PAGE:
Let’s take as an example a company with a days sales of inventory ratio of 50 days, a collection period of 30 days, and a payment period of 35 days. To calculate the cash conversion cycle, we have to add the first two variables (50 days + 30 days) and subtract the days payable outstanding (35) from the result obtained.
Cash cycle = 50 days + 30 days − 35 days = 45 days
So, the cash cycle of this hypothetical company is 45 days, meaning that this is the period elapsed between the time the initial investment in the goods is made until the cash generated by the sale of the product is received. As mentioned above, companies often look to operate on a tight cash cycle; this way, they can be sure they have the liquidity they need to guarantee the viability of their operations.
How does the cash cycle affect warehousing logistics?
The cash cycle equips the logistics manager with accurate information on the viability of the business cycle, which makes it easier to identify logistics planning issues.
The longer it takes to turn stock into money, the higher the stock management and logistics storage costs are likely to be. That’s why this KPI is extremely useful for, among other types of companies, large consumer goods firms, with extensive product catalogs and complex payment flows. Since they deal with a wide variety of SKUs and a high turnover, it’s crucial to manage the stock properly and to maintain effective control over the times between payments and collections.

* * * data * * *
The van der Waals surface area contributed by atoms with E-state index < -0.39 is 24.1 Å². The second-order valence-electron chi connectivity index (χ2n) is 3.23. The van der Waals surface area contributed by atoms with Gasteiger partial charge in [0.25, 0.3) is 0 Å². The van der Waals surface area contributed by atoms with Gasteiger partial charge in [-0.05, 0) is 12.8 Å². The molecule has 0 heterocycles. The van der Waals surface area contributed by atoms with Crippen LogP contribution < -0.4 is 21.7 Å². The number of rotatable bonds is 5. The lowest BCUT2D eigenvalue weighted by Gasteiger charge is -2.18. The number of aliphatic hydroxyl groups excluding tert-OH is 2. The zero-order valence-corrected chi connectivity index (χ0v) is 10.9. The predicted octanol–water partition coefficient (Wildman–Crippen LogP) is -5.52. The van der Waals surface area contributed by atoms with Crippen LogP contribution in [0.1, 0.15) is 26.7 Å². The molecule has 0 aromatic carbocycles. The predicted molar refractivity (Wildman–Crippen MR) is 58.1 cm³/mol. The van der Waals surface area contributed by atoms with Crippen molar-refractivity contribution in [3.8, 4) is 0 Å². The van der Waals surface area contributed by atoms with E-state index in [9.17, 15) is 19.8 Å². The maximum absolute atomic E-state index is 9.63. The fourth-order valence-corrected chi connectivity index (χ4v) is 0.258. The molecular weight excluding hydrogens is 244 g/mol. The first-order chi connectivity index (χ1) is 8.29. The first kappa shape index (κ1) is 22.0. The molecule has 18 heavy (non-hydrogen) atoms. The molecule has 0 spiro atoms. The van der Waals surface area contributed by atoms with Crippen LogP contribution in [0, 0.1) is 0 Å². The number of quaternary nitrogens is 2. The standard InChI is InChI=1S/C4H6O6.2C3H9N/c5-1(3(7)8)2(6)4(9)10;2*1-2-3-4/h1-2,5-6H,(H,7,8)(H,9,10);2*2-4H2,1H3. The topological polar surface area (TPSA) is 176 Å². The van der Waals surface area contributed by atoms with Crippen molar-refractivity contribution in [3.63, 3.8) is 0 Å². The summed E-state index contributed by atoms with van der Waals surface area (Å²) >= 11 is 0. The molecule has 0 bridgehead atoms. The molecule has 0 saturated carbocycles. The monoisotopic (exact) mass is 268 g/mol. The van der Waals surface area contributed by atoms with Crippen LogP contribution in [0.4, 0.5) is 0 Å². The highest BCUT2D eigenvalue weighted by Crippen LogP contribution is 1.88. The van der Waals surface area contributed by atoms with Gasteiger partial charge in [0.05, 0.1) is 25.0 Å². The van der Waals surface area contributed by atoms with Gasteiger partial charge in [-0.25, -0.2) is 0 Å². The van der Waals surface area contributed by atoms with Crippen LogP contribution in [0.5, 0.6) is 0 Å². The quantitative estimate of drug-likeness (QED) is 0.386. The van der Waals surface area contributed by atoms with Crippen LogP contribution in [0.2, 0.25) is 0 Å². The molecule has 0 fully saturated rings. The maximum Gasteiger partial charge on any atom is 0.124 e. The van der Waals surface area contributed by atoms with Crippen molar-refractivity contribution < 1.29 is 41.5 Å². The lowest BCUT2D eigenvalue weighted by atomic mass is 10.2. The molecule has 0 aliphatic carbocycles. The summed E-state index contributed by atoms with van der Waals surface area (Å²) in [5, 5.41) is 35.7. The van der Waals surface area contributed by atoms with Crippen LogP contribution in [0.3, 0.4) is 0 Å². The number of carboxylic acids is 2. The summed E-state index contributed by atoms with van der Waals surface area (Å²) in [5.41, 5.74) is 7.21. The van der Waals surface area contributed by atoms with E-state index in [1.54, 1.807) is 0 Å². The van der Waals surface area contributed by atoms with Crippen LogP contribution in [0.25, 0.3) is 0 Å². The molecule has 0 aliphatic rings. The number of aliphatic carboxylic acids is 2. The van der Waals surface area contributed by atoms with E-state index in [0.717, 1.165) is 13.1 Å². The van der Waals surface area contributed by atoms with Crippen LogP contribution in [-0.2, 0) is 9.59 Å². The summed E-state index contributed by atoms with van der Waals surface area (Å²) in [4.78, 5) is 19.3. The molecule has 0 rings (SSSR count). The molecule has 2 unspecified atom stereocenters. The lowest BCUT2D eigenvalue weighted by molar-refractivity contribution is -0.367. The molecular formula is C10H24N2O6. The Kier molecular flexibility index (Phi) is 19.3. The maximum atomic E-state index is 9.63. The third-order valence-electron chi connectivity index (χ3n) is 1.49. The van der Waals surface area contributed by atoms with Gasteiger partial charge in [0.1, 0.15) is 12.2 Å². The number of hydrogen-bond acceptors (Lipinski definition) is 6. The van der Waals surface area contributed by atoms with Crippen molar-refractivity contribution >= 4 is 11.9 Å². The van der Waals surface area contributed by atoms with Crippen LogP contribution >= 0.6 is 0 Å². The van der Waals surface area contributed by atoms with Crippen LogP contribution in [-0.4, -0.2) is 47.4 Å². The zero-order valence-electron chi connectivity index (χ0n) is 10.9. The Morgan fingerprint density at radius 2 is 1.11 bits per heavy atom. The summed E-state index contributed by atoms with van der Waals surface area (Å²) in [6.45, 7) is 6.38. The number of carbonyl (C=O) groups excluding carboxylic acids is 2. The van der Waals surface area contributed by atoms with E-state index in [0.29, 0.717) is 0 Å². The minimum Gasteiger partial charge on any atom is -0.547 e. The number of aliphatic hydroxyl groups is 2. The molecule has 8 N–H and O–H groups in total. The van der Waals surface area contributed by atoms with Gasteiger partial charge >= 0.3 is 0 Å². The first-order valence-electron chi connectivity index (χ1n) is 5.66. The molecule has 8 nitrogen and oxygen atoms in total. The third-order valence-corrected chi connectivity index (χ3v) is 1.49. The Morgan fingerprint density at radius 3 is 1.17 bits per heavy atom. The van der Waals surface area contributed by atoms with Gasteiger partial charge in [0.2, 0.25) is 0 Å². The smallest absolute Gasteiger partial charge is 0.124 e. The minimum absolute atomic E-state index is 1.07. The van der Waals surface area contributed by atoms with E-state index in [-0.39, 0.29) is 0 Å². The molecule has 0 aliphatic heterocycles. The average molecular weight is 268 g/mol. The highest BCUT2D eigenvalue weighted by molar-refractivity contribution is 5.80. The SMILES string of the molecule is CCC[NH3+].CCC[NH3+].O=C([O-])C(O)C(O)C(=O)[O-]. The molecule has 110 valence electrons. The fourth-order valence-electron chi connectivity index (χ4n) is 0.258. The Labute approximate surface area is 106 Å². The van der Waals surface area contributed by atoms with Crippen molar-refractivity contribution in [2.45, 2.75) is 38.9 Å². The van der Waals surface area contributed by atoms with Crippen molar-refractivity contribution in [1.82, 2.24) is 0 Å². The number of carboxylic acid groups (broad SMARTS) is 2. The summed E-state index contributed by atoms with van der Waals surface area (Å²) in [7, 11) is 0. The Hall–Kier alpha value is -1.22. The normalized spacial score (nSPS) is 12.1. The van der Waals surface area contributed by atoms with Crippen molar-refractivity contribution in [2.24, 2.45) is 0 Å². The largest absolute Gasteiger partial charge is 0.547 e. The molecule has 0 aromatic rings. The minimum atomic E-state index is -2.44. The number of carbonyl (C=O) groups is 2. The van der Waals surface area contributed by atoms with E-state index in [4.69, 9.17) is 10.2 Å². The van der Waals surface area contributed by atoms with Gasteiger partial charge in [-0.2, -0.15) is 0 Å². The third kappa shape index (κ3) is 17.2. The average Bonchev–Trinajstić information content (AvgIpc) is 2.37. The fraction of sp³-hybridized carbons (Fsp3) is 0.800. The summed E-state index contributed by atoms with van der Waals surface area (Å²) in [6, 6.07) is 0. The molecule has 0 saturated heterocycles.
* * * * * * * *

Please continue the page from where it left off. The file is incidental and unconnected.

From a logistics point of view, one way to improve the cash cycle is by keeping the time a good stays in the warehouse down to a minimum. The extreme version of this is cross-docking, an order preparation method whereby the products are dispatched directly upon receipt, with no interim storage period. Another possibility, particularly common among e-commerce companies, is drop shipping. With this method, the supplier sends the order directly to the customer, so the seller doesn’t even manage the product in its facilities.
In any event, the goods normally spend a certain time in the facility. In these cases, the way to reduce the cash cycle is through the days sales of inventory variable. And to do this, it’s vital to be armed with a warehouse management system (WMS), such as Easy WMS from Interlake Mecalux, which will enable you to measure and monitor that metric. Plus, since it directly oversees operator tasks, it cuts times and optimizes all operations (goods receipts, picking, dispatches, etc.), consequently improving this KPI. Likewise, in turn, shipping errors go down, doing away with returns and refunds that are detrimental to the collection period and the cash cycle.
Efficient warehouse for a healthy cash cycle
The cash cycle is an effective tool for detecting inefficiencies in stock management. An elevated cash conversion cycle could be related to poor warehouse management, leading to the loss of perishable goods or to customer complaints due to wrong orders. On the other hand, if the facility is efficient, the days sales of inventory will be low, and it will be easier to adjust collection periods (by minimizing reverse logistics, for example). And this is made possible through good warehouse organization and data analysis, which is why installing robust logistics software is an absolute must.
Looking to equip your logistics operations with efficient tools that will make the most of your warehouse throughput? Don’t hesitate to contact us. Interlake Mecalux has a wide array of solutions to ensure maximum effectiveness and productivity for all types of companies.